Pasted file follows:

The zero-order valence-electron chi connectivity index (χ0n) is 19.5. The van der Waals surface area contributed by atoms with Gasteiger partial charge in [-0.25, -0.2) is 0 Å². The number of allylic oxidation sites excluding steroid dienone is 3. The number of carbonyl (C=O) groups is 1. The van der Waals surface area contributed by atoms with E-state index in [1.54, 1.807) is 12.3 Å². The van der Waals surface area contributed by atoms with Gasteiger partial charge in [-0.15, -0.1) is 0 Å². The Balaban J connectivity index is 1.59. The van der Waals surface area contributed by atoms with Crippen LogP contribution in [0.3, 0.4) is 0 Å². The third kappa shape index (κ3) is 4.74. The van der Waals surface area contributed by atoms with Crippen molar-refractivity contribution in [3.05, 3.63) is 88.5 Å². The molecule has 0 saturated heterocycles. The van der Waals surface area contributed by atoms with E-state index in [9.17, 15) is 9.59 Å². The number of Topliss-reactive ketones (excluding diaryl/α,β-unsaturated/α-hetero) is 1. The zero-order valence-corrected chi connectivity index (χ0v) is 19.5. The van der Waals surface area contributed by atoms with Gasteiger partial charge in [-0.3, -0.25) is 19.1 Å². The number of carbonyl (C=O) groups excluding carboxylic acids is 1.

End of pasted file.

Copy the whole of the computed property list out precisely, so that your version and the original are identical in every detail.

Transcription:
The zero-order valence-electron chi connectivity index (χ0n) is 19.5. The van der Waals surface area contributed by atoms with Gasteiger partial charge in [-0.25, -0.2) is 0 Å². The number of allylic oxidation sites excluding steroid dienone is 3. The number of carbonyl (C=O) groups is 1. The van der Waals surface area contributed by atoms with E-state index in [1.54, 1.807) is 12.3 Å². The van der Waals surface area contributed by atoms with Gasteiger partial charge in [-0.15, -0.1) is 0 Å². The Balaban J connectivity index is 1.59. The van der Waals surface area contributed by atoms with Crippen LogP contribution in [0.3, 0.4) is 0 Å². The third kappa shape index (κ3) is 4.74. The van der Waals surface area contributed by atoms with Crippen molar-refractivity contribution in [3.05, 3.63) is 88.5 Å². The molecule has 0 saturated heterocycles. The van der Waals surface area contributed by atoms with E-state index in [9.17, 15) is 9.59 Å². The number of Topliss-reactive ketones (excluding diaryl/α,β-unsaturated/α-hetero) is 1. The zero-order valence-corrected chi connectivity index (χ0v) is 19.5. The van der Waals surface area contributed by atoms with Gasteiger partial charge in [-0.3, -0.25) is 19.1 Å². The number of carbonyl (C=O) groups excluding carboxylic acids is 1.